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Thu Oct 24, 2013, 12:42 AM

Early, spirited race for lieutenant governor pleases tea party crowd

CONROE —

With the start of the filing period still weeks away and the spring primary election even more distant, the four candidates who want to be Texas’ next lieutenant governor queued up Wednesday night in the latest, lively tea party debate forum, in a tea party stronghold north of Houston.

The incumbent conservative, Lt. David Dewhurst. A consistent conservative, Agriculture Commissioner Todd Staples. An authentic conservative, state Sen. Dan Patrick. And a self-described “Larry the Cable Guy Conservative,” Land Commissioner Jerry Patterson.

As they have at five previous forums together — the most early campaign appearances in one of the hottest lieutenant governor’s race in decades — the four candidates took verbal swings at each other on tax cuts, school choice, border security, in-state tuition for illegal immigrants.

Once again, the crowd loved it.

In a race that the candidates predict could cost well over $6 million to win, a king’s ransom compared with past races, both the candidates and the more than 300 prospective voters who showed up insisted the months-early campaigning is a refreshing change.

“Not in my lifetime have I ever seen any campaigning like this for lieutenant governor — but I think it’s a great,” said Ted Duffner, 71, a self-described “tea party patriot” from Houston who showed up wearing two anti-Obama buttons.

“We need to hold our government more accountable — both federal and state. The more forums there are, the more people can know.”

Echoing that sentiment was Rosemary Roe, of The Woodlands, a State Republican Executive Committee member: “I don’t think all this early campaigning is too much. It helps voters make better decisions.”

The candidates, though perhaps somewhat weary after criss-crossing the state to attend more than a dozen of the forums in communities from Clear Lake to Fort Worth and Tyler to San Antonio, agreed. Two additional debate forums are coming up in Amarillo and San Antonio.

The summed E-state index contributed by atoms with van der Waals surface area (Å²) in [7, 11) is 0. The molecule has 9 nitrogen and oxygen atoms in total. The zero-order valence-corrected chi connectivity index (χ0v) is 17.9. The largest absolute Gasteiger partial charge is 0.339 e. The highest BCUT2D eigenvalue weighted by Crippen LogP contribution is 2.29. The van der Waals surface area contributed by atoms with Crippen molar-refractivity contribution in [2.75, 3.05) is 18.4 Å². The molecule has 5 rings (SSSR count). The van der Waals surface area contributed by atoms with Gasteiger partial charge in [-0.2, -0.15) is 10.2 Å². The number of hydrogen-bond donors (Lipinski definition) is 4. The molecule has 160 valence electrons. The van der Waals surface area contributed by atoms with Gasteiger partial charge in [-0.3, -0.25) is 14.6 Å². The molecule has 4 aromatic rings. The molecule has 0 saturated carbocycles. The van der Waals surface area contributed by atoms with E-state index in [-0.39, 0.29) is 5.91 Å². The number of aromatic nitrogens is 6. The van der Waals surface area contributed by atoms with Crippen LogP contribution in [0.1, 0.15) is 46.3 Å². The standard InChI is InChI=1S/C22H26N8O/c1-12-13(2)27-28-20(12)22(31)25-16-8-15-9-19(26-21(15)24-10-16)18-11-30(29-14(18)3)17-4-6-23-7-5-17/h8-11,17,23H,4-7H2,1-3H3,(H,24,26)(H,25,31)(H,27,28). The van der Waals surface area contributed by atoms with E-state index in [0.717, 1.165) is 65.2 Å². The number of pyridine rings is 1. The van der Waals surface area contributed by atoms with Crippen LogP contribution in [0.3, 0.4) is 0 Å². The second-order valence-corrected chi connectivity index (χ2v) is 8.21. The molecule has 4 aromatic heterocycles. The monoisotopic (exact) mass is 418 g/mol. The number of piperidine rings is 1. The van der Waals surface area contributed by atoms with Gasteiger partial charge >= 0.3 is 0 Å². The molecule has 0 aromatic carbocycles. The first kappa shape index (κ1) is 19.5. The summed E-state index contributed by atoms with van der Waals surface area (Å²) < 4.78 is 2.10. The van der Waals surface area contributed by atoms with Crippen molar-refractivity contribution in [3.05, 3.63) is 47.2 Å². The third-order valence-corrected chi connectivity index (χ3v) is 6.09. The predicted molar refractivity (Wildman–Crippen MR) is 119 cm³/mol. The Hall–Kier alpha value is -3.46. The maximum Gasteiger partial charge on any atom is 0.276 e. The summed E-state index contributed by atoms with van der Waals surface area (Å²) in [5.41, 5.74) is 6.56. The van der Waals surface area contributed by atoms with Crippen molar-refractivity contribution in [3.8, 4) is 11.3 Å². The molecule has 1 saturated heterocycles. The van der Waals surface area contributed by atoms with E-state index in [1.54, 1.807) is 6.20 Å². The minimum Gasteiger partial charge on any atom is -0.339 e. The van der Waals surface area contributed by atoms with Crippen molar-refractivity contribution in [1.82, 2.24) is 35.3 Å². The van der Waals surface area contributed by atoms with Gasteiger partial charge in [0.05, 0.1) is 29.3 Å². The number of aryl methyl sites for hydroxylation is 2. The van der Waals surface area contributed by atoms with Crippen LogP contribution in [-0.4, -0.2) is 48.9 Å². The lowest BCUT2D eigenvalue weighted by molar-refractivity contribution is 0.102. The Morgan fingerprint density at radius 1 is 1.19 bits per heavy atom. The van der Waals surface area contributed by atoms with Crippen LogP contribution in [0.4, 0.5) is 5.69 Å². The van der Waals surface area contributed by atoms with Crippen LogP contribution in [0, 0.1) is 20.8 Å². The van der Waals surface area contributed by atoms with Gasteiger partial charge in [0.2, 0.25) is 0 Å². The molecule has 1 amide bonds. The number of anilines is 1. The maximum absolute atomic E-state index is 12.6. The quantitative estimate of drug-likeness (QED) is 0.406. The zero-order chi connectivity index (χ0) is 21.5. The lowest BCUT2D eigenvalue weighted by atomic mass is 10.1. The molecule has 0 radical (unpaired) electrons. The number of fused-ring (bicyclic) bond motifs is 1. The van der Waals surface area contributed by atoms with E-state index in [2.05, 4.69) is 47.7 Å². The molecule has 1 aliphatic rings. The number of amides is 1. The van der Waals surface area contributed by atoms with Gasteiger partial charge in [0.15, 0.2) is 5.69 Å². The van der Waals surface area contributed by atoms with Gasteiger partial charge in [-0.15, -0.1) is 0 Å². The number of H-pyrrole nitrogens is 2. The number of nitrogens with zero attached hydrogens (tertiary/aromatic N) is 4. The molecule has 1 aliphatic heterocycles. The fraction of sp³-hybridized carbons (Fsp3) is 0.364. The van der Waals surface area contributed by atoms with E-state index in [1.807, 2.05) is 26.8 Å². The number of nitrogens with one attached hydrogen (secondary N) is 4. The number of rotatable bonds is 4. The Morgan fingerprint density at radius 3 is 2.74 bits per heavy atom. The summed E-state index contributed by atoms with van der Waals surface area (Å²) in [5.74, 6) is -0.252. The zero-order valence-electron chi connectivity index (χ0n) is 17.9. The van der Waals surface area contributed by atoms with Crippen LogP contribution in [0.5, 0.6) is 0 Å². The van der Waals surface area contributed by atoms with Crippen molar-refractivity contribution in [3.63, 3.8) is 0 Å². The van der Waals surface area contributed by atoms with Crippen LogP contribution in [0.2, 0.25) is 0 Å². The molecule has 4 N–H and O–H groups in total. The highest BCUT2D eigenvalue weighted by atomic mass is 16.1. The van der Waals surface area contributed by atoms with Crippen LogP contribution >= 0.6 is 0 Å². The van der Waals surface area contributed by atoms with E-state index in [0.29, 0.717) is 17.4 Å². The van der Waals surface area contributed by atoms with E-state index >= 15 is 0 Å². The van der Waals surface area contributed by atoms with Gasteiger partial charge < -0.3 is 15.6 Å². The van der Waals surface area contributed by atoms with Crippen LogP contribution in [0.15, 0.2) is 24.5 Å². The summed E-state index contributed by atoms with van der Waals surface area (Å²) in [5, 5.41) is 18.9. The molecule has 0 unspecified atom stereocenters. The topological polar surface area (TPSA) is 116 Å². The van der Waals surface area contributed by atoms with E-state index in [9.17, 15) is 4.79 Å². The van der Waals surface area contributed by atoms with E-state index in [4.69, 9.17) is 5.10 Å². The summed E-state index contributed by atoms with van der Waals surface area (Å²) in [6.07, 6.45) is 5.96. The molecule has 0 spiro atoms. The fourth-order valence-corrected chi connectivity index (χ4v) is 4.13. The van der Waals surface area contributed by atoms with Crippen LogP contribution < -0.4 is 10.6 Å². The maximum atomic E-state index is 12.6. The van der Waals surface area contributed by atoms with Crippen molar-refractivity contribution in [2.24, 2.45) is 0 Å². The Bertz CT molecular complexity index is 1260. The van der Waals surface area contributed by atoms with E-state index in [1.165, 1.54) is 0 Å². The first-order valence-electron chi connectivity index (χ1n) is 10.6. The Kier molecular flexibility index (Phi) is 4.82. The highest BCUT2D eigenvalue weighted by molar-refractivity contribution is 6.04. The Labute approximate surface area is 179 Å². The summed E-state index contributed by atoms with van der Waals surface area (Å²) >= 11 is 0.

“Three elected officials who are running against the incumbent lieutenant governor is a big sign that there’s a lot of interest in this campaign,” said Staples.

It is unusual to have three sitting office holders challenging an incumbent in the Republican primary, but Dewhurst, who presides over the Texas Senate, was weakened politically by his 2012 loss to Ted Cruz in a primary for an open U.S. Senate seat.

Patterson, who like the other candidates has attended almost every forum, said they are “a good use of my time” because so many likely GOP primary voters are showing up at them. Plus, he added, the candidates are interesting.

“You’ve got a radio talk show host, you got a structured guy, a guy who stutters — and then you got me,” Patterson said. “People have a real choice among four conservatives in this race — four different kinds of conservatives.”

Patrick said this fall’s campaigning is not as early as it might seem. “The race is basically down to 12 weeks. It’s five weeks between now and Thanksgiving, and six-seven weeks after the holidays until the early vote starts,” he said.

The candidate filing period doesn’t open until Nov. 9 for the March 4 primary.

“Twenty years ago, there were one or two ladies clubs that you might appear before and some other clubs. Now, there are eight or nine or 10 clubs alone in Tarrant County that you will want to visit,” Patterson said. “People come to see you when you’re in their area, and these forums are bringing people out — so these forums have been really healthy.”

Ryan Hecker, Dewhurst’s campaign manager and tea party activist, said that the tea party forums are energizing voters across the state. “Politics is no longer just about large rallies,” he said. “It’s about elections, and about turning out voters in the primary.”

Highlights of the Wednesday forum:

Dewhurst: “This primary next March is not about me, it’s about you and the future of your children. Past performance is the best indicator of future performance.”

Patrick, who proposed banning lawmakers from becoming lobbyists for four years after they leave office: “If you are leaving the Legislature, you should not go from being a chairman and becoming a lobbyist with the same people you were dealing with before. This must stop.”

Staples: I don’t want Texas of the future looking like California or New York.”

http://www.statesman.com/news/news/local/jury-convicts-avery-ranch-homeowner-of-murder/nbXNk/

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Reply Early, spirited race for lieutenant governor pleases tea party crowd (Original post)
TexasTowelie Oct 2013 OP
MindMover Oct 2013 #1

Response to TexasTowelie (Original post)

Thu Oct 24, 2013, 12:49 AM

1. Texas will soon be an armed encampment solely

built for the interests of big money and corporations. I pity anyone living in Texas for at least the next 5-10 years ...

The citizens of Texas could be so lucky if there state would adopt Cali or NY standards ...

Instead there will be more private prisons built and more homeless starving people than any other state ...

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